Thursday, July 12, 2012

In the last couple of days I have been asked about my opinion on the latest Roswell revelation. It seems that a fellow named Chase Brandon (a name that is difficult to believe) has claimed that when he worked for the CIA he had the opportunity to review, search, mosey around in a classified area where he could snoop into whatever file, box or crate that he wanted to.
This is a tale that reminds me of Philip Corso who had the chance to see an alien body when the convoy taking the Roswell creatures to Wright Field stopped overnight (RON, in military terms meaning Remain Over Night) at Fort Riley, Kansas. Some buddy of Corso was prying open the sealed crates that had been removed from the trucks and stored in a building for better security (which obviously didn’t work). This sergeant friend of Corso’s opened one, and then, in a further and more outrageous breach of military security, told his buddy, Philip about it. Corso showed up and did the same thing eventually telling the world about the alien creature he had seen.
So now we have Brandon entering what he said is called Historical Intelligence Collection which is a vaulted area (meaning it is like a bank vault) and that not everyone can get into it. He said he was just wandering around in there, reading the handwritten labels when one caught his eye. According to him, there was but a single word. Roswell.
Crapola, I say.
Why in the hell would they label this box of significant history with a word that, until recently was the name of a Civil War officer and the name of a couple of towns (not to mention Maggie Roswell of The Simpsons fame)?
And, of course, in this box was everything to tell him that it was an alien craft and not one of the super duper secret balloons that had an intelligence function. Nope, there were photographs and documents that proved this was an alien craft.

Of course he has nothing to back up his statement on this except he is reported to have served as a covert operations officer in the CIA’s Clandestine Service for 25 years, and spent his last 10 years as the agency's official liaison to the entertainment and publication industries (which is a real hint). I suppose if you work in the director’s office you have the authority to poke around just about anywhere, even if you are only the liaison to the entertainment industry.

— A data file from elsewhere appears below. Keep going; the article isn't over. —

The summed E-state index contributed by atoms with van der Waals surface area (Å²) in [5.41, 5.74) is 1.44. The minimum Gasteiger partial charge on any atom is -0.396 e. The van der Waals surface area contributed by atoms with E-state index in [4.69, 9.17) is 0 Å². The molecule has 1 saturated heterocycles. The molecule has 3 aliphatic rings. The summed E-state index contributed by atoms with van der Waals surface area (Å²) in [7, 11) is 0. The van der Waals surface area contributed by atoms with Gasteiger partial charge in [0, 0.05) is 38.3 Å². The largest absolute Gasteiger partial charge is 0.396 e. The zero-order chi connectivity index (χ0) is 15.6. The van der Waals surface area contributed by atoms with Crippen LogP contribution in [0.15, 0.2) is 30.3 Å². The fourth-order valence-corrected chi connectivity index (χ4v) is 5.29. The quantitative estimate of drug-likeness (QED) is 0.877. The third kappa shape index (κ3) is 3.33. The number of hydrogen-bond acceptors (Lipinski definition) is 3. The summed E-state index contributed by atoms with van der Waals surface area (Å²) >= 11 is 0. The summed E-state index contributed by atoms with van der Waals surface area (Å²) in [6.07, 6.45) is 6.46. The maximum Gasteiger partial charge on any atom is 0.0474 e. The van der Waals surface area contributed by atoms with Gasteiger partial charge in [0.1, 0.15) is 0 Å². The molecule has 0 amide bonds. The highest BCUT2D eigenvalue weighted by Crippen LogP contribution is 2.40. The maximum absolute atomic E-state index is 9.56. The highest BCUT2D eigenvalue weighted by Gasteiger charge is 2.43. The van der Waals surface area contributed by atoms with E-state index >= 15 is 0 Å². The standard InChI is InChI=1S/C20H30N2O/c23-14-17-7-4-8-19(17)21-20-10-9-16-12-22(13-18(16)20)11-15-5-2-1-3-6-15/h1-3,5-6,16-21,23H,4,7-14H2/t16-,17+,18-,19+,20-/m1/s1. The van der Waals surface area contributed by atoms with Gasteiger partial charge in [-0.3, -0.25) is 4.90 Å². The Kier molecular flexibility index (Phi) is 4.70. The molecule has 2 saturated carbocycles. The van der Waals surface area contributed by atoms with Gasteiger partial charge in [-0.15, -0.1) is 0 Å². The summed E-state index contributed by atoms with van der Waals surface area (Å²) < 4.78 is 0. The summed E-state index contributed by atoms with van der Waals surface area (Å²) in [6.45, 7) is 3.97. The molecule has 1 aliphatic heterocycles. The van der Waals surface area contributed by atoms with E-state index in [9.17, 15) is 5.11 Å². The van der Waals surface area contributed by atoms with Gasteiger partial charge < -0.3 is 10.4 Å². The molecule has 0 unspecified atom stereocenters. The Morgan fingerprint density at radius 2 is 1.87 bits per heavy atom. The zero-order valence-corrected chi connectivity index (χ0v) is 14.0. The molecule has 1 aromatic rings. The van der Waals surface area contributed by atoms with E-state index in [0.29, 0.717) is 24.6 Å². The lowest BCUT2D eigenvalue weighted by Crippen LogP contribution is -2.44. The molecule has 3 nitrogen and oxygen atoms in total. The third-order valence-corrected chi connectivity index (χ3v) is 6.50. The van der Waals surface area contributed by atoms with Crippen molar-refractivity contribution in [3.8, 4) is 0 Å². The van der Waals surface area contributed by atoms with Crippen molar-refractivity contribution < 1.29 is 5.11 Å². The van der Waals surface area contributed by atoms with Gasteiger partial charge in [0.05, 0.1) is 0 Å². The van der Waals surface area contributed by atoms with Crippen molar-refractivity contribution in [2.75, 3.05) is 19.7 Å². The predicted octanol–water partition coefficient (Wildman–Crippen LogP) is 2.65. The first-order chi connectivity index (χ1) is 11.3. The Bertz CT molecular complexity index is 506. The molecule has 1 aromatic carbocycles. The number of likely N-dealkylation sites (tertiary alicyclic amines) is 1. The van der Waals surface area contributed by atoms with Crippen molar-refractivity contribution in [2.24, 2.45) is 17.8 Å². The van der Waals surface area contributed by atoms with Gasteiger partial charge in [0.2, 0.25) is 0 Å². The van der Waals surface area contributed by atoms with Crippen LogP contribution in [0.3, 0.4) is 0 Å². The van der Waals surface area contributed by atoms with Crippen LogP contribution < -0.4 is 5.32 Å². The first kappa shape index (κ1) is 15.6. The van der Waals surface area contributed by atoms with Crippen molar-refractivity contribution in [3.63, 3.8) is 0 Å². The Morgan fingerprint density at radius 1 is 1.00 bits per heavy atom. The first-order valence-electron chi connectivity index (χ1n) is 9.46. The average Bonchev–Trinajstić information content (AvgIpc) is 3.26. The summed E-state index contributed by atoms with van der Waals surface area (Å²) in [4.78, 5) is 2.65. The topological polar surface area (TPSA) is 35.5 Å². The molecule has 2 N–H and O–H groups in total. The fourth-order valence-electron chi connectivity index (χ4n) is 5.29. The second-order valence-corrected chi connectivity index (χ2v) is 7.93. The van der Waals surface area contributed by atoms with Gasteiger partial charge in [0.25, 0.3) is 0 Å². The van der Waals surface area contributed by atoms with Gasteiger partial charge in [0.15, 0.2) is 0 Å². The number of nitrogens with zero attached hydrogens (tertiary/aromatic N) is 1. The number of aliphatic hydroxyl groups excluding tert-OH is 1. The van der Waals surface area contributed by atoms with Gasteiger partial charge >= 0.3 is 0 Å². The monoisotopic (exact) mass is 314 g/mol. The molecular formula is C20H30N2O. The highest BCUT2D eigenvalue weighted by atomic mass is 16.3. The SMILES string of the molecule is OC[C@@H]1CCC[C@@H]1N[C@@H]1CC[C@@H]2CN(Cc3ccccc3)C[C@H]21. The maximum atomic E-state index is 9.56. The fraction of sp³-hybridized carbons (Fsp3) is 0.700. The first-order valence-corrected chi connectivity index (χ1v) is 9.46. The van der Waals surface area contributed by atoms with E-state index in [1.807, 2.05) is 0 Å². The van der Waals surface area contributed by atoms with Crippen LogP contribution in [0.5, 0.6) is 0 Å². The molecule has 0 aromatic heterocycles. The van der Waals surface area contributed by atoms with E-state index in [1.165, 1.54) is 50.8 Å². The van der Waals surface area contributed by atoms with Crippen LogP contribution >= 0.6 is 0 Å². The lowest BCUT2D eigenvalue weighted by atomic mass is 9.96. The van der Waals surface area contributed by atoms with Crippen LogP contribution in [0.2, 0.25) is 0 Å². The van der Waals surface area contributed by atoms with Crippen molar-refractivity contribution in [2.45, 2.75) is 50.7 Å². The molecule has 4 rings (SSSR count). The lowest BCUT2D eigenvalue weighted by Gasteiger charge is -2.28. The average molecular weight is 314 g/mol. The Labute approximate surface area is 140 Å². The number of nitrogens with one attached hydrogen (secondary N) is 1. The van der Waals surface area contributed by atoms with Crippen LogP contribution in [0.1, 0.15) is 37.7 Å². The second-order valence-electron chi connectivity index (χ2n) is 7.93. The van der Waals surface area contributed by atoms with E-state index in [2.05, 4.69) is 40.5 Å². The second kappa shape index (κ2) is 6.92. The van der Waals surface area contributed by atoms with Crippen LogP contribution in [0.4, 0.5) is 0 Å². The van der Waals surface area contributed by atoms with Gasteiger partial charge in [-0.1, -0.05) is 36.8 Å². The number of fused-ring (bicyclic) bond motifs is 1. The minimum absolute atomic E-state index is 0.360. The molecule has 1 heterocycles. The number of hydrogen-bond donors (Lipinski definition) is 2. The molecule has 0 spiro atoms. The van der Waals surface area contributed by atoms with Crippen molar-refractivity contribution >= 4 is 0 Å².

The question that springs to mind is where was this guy ten years or twenty years ago? How come the GAO couldn’t find him to talk to him and how come the GAO didn’t get to look in the Historical Intelligence Collection as they searched for documentation about the Roswell case? Does this mean that the CIA lied to the GAO when they said they had no records about it? Maybe that investigation should be reopened.
The story does provide us with the answer to those questions, however. According to Brandon, he is hawking his science fiction book about alien contact and what happens to Earth when the aliens arrive. Rather than just another first contact book, Brandon now has a hook that will get people talking. He is writing with his knowledge of a real event because he saw a box marked, “Roswell.” Maybe some of this classified stuff made it into the book.
And nope. I do not believe his tale. Just as I didn’t believe Philip Corso’s tale when approached by others as Corso was peddling his book. Sometimes you have to see behind the scenes. This is a case where the veil is nearly transparent. Brandon wants you to buy his book… and though I do read science fiction, I won’t buy this one.

1 comment:

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